Healthy Living: American Cancer Society releases stricter guidelines for reducing cancer risk


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Do you know the best ways to reduce your risk of cancer right now? The American Cancer Society just released new, stricter guidelines for the first time in eight years that provide specific recommendations for our health.

“Addressing healthy behaviors can reduce your cancer risk by 18 percent. That is very significant!” said Dr. Drew Oliveira, Senior Executive Medical Director, Regence BlueShield.

Following the new ACS guidelines can have a measurable impact on your cancer risk.

First, get to and stay at a healthy body weight.

“Maintaining a healthy weight throughout your life impacts your risk for developing cancer. Weight is associated with a number of types of cancers… breast, colorectal, lung, renal, stomach cancers, other gynecological cancers,” said Dr. Oliveira.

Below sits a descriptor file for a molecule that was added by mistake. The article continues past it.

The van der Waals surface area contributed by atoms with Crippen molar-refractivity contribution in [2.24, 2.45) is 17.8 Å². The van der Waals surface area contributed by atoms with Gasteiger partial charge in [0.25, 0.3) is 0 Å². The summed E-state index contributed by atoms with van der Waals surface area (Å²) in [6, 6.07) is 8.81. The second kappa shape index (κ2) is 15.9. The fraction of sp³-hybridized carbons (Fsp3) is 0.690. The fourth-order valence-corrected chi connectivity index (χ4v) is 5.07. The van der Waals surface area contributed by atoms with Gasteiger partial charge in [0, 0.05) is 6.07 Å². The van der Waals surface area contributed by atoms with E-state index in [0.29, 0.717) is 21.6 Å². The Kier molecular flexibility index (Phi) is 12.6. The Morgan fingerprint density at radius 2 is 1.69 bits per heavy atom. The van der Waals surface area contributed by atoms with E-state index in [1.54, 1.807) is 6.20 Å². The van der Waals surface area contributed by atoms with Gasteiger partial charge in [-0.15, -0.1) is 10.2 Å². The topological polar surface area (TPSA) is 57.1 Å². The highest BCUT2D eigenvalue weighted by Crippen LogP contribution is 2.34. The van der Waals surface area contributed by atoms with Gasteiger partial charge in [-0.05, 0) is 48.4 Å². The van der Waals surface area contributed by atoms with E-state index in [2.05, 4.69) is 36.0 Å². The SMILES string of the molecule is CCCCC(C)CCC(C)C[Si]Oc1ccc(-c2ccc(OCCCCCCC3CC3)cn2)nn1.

Next, maintain a healthy diet. Do: Eat a colorful variety of fruits and vegetables, plenty of whole grains, and brown rice. Don't: Eat red meat and processed meats like bacon and hot dogs, sugar-sweetened drinks, highly-processed foods and refined grain products.

“All of those things will actually help not only maintain a good healthy diet but also gonna help maintain a healthy weight," said Dr. Oliveira.

Next, the guidelines recommend avoiding or limiting alcohol intake.

“They come out stating that no alcohol should be consumed because of the risk of cancers,” said Dr. Oliveira. “If you must have alcohol, for women: one drink a day. For men, two as a maximum, to help reduce your risk of cancers.”

And finally, get physical!

Adults should get 150-300 minutes of moderate-intensity physical activity each week.

Children should have at least one hour of moderate or vigorous activity every day.

“We don’t want people sitting in their homes, looking at their phones, watching tv,"  said Dr. Oliveira. "Get out, exercise, it’s good and important for your health but also lowers your cancer risk.”

Cancer is the second leading cause of death in men and women in the US, exceeded only by heart disease.


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